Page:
The day’s lesson: financial literacy.
The Youth Empowered to Succeed (YES) program partnered with Greater Nevada Credit Union to bring SSHS students financial literacy as they prepare to graduate high school and head off into the ‘real’ world.
Dr. John Wynn, founder and director of YES, visits Spanish Springs High on Fridays and Mondays to help senior students plan for the future and realize their dreams and visions. Wynn said the financial literacy component will increase their understanding of life after high school.
“With the economy, I think it is important to teach kids not only about their dreams and visions, but that their dreams and visions have to be financed,” Wynn said. “My anticipation for these kids is that they will know how to handle their money to better succeed. I am hoping, through (Greater Nevada Credit Union) training, this will give them an understanding of what they are going to need in the future. We are trying to give them some direction, some life skills and some understanding of what the real world is about because so many kids just want to be out on their own but don’t realize what it consists of. We are trying to give them that foundation.”
Representatives of the Greater Nevada Credit Union will lead the YES class on the fourth Friday of every month in both Fall and Spring semesters. Friday’s class covered the basics of banks, introduced students to checking accounts, demonstrated check-writing techniques and analyzed combating fraud. Next month’s class will cover income and expenses so that students can see how much they are spending and how much they will have remaining, according to Community Outreach Assistant Giovanis Montero.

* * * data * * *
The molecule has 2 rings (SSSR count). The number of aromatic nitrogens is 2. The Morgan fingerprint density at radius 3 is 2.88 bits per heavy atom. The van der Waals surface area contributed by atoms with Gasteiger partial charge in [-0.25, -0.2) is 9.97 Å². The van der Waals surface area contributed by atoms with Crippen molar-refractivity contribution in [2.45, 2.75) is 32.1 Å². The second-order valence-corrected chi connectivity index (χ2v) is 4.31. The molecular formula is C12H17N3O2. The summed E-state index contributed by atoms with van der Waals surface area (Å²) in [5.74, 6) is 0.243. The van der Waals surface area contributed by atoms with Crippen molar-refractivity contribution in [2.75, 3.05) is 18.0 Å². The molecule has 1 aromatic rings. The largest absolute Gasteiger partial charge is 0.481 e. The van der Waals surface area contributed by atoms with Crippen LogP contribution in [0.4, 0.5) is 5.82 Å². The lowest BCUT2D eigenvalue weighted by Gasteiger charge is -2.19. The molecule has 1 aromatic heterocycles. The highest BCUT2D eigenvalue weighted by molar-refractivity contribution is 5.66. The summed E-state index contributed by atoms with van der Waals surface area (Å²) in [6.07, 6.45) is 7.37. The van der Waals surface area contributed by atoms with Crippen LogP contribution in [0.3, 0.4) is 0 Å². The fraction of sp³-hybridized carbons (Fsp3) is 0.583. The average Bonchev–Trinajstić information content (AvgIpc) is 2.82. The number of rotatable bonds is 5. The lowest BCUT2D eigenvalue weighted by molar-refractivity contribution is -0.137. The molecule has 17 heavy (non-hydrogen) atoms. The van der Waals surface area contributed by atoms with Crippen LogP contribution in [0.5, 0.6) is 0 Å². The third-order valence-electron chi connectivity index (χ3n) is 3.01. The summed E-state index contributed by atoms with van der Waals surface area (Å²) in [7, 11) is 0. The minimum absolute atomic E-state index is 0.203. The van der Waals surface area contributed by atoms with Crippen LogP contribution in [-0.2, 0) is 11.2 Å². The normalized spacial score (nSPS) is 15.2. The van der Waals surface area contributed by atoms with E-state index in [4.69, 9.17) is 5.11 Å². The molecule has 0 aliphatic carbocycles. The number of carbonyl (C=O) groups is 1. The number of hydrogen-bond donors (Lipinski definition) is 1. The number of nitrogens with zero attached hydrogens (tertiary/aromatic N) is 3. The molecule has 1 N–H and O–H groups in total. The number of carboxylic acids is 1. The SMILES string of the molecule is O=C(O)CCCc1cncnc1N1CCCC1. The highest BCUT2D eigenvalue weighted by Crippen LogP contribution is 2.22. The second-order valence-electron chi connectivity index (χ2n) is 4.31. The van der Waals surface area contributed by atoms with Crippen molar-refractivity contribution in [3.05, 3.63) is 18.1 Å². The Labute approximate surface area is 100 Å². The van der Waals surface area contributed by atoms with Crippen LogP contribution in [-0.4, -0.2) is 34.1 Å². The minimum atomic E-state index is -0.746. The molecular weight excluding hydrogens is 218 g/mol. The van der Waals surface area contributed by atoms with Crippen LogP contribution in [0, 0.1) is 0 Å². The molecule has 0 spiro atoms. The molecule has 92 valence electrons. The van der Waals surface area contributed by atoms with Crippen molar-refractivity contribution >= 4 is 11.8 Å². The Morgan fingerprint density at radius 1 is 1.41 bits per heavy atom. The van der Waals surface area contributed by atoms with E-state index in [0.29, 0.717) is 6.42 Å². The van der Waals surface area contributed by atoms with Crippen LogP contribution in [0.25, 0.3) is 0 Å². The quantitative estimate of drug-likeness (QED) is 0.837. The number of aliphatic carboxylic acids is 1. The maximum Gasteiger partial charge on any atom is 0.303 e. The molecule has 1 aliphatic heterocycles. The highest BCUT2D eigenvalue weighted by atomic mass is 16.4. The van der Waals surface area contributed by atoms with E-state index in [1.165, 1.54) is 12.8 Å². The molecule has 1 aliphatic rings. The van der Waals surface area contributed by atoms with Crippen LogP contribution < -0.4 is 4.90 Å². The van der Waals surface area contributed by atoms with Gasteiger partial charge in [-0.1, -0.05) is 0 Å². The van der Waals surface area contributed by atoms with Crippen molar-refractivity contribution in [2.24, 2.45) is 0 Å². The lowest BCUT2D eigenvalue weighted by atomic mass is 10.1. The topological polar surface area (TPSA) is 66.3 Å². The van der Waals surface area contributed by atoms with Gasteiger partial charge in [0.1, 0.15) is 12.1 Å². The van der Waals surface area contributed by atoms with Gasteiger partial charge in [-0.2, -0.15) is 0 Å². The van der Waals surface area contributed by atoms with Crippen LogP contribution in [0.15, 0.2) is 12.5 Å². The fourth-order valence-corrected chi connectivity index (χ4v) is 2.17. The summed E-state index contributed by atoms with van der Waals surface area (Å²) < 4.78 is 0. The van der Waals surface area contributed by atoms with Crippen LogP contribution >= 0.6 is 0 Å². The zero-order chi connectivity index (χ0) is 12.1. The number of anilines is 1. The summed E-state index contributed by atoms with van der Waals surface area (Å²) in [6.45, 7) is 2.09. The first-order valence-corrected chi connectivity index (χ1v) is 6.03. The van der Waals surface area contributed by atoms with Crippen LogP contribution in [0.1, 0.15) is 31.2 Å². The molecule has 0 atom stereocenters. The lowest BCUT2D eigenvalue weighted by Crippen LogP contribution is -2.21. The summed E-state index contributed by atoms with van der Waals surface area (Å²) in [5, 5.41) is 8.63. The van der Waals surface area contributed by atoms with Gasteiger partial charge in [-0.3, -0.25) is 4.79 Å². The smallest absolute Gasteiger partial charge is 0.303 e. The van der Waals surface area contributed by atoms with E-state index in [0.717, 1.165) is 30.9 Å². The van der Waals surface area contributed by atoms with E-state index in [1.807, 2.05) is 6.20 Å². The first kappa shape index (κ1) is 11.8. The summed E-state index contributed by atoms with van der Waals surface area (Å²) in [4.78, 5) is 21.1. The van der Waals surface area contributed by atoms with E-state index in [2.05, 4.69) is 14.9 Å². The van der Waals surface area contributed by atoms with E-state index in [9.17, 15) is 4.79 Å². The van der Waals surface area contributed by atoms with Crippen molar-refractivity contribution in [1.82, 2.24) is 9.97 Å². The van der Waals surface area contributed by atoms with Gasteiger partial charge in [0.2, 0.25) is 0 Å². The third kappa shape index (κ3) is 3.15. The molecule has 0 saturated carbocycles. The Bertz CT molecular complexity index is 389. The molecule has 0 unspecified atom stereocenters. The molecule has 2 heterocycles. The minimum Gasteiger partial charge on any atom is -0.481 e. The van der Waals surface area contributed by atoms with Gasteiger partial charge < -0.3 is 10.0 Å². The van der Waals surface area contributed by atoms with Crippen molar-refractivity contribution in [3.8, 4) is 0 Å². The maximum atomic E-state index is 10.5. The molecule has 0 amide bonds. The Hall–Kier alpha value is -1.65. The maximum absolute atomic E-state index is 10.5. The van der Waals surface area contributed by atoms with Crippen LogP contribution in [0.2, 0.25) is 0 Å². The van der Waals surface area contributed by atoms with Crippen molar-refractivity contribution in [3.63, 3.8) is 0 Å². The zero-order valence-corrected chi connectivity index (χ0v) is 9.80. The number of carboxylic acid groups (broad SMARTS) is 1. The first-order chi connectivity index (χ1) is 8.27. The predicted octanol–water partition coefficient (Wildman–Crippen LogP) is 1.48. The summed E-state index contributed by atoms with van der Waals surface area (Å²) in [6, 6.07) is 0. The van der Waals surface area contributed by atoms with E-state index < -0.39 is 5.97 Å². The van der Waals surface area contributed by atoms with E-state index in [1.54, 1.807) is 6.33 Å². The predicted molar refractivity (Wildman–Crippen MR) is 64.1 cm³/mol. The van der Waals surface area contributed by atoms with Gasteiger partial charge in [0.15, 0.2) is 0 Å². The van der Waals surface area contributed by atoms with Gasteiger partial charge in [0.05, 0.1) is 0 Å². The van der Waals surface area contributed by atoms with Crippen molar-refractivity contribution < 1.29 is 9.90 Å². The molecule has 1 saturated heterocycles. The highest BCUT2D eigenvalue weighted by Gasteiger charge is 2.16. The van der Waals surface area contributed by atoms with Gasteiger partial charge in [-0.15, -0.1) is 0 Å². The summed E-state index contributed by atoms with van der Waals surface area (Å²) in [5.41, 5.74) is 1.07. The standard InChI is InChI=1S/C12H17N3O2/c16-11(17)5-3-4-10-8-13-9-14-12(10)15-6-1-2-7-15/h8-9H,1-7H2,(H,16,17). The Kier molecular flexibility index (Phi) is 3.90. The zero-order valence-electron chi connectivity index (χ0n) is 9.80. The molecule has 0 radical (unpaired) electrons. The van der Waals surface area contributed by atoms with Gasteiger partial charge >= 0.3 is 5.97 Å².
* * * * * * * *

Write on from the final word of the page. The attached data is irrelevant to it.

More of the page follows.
“They will be able to identify income and expenses so that they can see everything on paper, because sometimes they don’t realize how much they’re spending. Another exercise will have them track everything they purchase in a week,” Montero said. “Sometimes you don’t really know how much you’re spending until it’s staring you in the face. So it’s a really great exercise and people have that ‘ah-ha’ moment.”
Montero and Electronic Marketing Specialist Kate Robinson said the “ah-ha moment” is one of the things they hope the class will be able to avoid once graduated.
“If that ‘ah-ha moment comes too late, then you’re already deep in debt,” Robinson said, “And if you get launched into the adult world without these preparations, and students are used to maintaining a certain lifestyle, and it seems easier to put things on credit or do payday lending, they have no idea about predatory lending, credit bureaus or how to build their reputations to credit lenders. They will have a hard time digging out of that for a while.”
In future classes, Montero and Robinson plan to teach students about credit, building a credit background and avoiding possible credit problems.
“Credit is especially important with this group,” Robinson said. “Most people, adult or otherwise, don’t know that if you make the minimum payment on your credit card you end up paying almost 100 percent interest and it takes you 11 years to pay off your X-Box.”
“It’s about being able to help them see that what they are doing now is going to have consequences down the road,” Montero said. “If we start them off on a good positive path they can take all of those good habits with them.”
The YES program students will be receiving valuable information heading into their Career Day in November. Wynn said Truckee Meadows Community College, the University of Nevada, Reno, Career College of Northern Nevada and local business professionals will all be in attendance to help aid students in finding a post-high-school option unique to them.
The YES program is currently in five schools as part of its partnership with the Washoe County School District. Other local schools include Dilworth Middle School and Sparks High School. Wynn said reaching the students at Dilworth has him most excited because of the early instruction they will be receiving.
“It is important to push them in understanding about getting ready for college and we’re trying to get them to start thinking correctly because life is starting a little faster nowadays. Everything is competitive,” Wynn said.